These questions must be answered by Superintendent John White, yet the majority of BESE seems determined to sue Governor Jindal for seeking answers to these questions rather than addressing them. Irrespective of the merits and weaknesses of the Common Core standards and PARCC, the public should have complete confidence in the LDOE and BESE’s ability to follow the law and operate transparently and fairly. Sadly, that is not the case, and legal action must be taken to ensure justice and fairness from those entrusted to educate our children.
Lottie P. Beebe, BESE District 3, Breaux Bridge, LA
Carolyn Hill, BESE District 8, Baton Rouge, LA
Jane Smith, BESE Member at Large, Bossier, LA
My personal note: I attended some of the BESE meetings around the time that CCSS was officially adopted. I can honestly say that I never witnessed any real discussions of the standards themselves before they were adopted. No public input was invited or given on the standards because no one even had a copy of them. Superintendent Pastorek simply stated at the time that these would be state of the art standards and that LA had to adopt them as part of the effort to get Race to the Top money. Pastorek told everyone that Louisiana had a unique opportunity to get that money because the Bill and Melinda Gates Foundation had assigned a staff member to work with the LDOE in drafting its RTTT application. It was all about the money. No one seemed to be concerned about how these standards would actually affect students and teachers. Typical way of setting education policy in Louisiana!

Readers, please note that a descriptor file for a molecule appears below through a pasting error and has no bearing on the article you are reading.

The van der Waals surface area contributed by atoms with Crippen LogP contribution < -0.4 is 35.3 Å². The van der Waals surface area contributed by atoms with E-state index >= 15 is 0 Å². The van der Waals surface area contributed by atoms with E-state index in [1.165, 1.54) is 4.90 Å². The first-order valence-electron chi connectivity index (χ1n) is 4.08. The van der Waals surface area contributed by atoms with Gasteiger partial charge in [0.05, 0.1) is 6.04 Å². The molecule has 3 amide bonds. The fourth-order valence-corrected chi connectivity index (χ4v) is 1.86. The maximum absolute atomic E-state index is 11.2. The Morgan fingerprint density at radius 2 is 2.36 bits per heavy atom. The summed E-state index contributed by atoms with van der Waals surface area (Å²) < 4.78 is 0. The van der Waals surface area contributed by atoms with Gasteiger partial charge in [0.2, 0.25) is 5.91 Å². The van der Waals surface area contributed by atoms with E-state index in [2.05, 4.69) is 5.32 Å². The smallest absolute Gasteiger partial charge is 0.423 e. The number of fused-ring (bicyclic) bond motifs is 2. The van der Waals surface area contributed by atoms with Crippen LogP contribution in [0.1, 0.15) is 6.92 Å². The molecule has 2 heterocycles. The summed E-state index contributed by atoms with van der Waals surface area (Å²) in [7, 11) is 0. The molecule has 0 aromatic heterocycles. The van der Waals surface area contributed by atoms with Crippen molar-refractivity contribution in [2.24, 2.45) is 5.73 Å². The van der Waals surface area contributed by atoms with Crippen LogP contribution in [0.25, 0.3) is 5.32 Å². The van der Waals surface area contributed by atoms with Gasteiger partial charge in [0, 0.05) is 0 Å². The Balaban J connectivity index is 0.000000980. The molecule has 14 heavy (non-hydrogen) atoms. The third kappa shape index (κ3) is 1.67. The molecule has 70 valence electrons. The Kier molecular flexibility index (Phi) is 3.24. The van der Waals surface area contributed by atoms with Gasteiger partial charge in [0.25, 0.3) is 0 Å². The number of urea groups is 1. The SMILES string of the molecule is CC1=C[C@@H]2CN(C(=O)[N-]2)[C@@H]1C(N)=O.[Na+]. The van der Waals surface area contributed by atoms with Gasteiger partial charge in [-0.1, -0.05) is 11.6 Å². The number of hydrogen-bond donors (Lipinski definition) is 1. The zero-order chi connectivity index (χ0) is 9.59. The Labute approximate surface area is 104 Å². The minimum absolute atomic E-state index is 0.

Sunday, July 20, 2014

Revelations on Education by the New Orleans Imperitive

Get the latest developments about the crisis in public education caused by education deformers. Listen to Dr. Mark Naison and Crazy Crawfish, Jason France on radio WBOK, (This link allows you to see the recorded version of the program) New Orleans on Monday, at 10:00 A.M. Dr Naison will discuss his recent news story comparing the striking similarities between the current charter school movement and the recent sub-prime mortgage crises.

Jason France has new findings about how the so called Louisiana Recovery District creates  graduation statistics while hundreds of students roam the streets instead of getting an education.  Could many New Orleans schools still be classified as "dropout factories"?